04/17/2008, 00.00
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The world needs people bearing witness and Catholic culture, says Pope

In his first public Mass in the United States Benedict XVI speaks about the “pain” caused to the Church by pedophile priests. With President Bush yesterday he jointly expressed concern for the Middle East, especially Iraq and Lebanon, and hope for an end to the Israel-Palestinian conflict with a two-state solution. The Vatican also refers to the need to respect human rights in the fight against terrorism.

Washington (AsiaNews) – The world, and with it the Church, are living at a time “of great promise”, but one that also shows signs of a “breakdown” in the very foundations of society. It is a situation that needs bearing “witness” of faith and fidelity, a way to think, a “culture” that is truly Catholic, capable of meeting the challenges of secularism and materialism. The Pope said this and more in the first public Mass of his US trip which he celebrates at a Nationals Park stadium in Washington filled to capacity.

Yesterday, on the first day of his visit, he met President George W. Bush, voicing concern for the great issues that today affect the world, from the need to defend life to the crises in the Middle East.

Today, the Holy Father spoke to US Catholics to remind them of the need to bear “witness” but also to express the pain of the entire Church for the crimes of pedophile priests.

“No words of mine could describe the pain and harm inflicted by such abuse,” he said to the Catholic community, which is “called to grow in unity through constant conversion to Christ”.

“The world,” he insisted, “needs this witness! Who can deny that the present moment is a crossroads, not only for the Church in America but also for society as a whole? It is a time of great promise, as we see the human family in many ways drawing closer together and becoming ever more interdependent. Yet at the same time we see clear signs of a disturbing breakdown in the very foundations of society: signs of alienation, anger and polarization on the part of many of our contemporaries; increased violence; a weakening of the moral sense; a coarsening of social relations; and a growing forgetfulness of God. The Church, too, sees signs of immense promise in her many strong parishes and vital movements, in the enthusiasm for the faith shown by so many young people, in the number of those who each year embrace the Catholic faith, and in a greater interest in prayer and catechesis. At the same time she senses, often painfully, the presence of division and polarization in her midst, as well as the troubling realization that many of the baptized, rather than acting as a spiritual leaven in the world, are inclined to embrace attitudes contrary to the truth of the Gospel.”

But many more are those who have remained faithful. And it is to them that Benedict XVI spoke when he stressed the need to face “the challenges raised by an increasingly secular and materialistic culture”. Success “will depend in large part upon your own fidelity in handing on the treasure of our Catholic faith. Young people need to be helped to discern the path that leads to true freedom: the path of a sincere and generous imitation of Christ, the path of commitment to justice and peace. Much progress has been made in developing solid programs of catechesis, yet so much more remains to be done in forming the hearts and minds of the young in knowledge and love of the Lord. The challenges confronting us require a comprehensive and sound instruction in the truths of the faith. But they also call for cultivating a mindset, an intellectual ‘culture,’ which is genuinely Catholic, confident in the profound harmony of faith and reason, and prepared to bring the richness of faith’s vision to bear on the urgent issues which affect the future of American society.”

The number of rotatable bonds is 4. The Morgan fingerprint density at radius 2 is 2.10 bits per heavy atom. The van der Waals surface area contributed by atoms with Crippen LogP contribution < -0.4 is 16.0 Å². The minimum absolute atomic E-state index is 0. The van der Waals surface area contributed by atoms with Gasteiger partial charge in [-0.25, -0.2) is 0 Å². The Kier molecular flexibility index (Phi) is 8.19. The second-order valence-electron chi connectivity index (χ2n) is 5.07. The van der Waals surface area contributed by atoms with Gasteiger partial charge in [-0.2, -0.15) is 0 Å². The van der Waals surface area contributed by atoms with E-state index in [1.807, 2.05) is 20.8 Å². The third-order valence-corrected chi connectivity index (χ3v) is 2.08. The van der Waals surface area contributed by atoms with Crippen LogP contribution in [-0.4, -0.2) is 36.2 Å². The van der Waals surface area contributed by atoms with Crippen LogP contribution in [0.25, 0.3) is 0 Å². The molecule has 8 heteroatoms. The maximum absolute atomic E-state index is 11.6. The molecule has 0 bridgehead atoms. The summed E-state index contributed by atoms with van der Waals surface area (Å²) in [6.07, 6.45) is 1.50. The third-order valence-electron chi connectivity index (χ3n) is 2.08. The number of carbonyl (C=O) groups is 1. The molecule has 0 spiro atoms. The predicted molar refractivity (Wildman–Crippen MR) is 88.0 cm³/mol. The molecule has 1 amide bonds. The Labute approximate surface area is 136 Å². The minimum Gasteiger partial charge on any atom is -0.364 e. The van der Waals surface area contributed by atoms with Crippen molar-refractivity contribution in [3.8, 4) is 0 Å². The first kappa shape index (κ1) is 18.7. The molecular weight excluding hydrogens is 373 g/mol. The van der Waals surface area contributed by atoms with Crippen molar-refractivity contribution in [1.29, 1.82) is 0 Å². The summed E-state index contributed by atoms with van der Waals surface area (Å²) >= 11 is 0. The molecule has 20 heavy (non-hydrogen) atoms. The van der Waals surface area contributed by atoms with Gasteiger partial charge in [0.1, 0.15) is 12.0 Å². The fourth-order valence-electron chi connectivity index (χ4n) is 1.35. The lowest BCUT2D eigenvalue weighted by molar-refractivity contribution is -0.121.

Some of these issues like marriage, family, the defence and promotion of life, were discussed in both the private talks Benedict XVI held with President Bush and in the meeting he had with US bishops.

In a joint Vatican-US statement both sides pointed out that discussions with the US leader also touched upon other “common interest[s]” like religious freedom, rejection of terrorism and any violence committed in the name of God.

In the statement some situations were singled. The two sides in fact expressed hope in a solution to “the Israel-Palestinian conflict in line with the vision of two states living side-by-side in peace and security.” They also voiced their “support for the sovereignty and independence of Lebanon” and “concern” for the situation in Iraq, especially for the precarious conditions in which Christian communities find themselves, both in this country and across the entire region.

It is also noteworthy to point out that on Vatican request the statement in a not so subtle reference to the treatment of prisoners at Guantanamo declared that the fight against terrorism had to be conducted by means that “respect the human person and his or her rights.”

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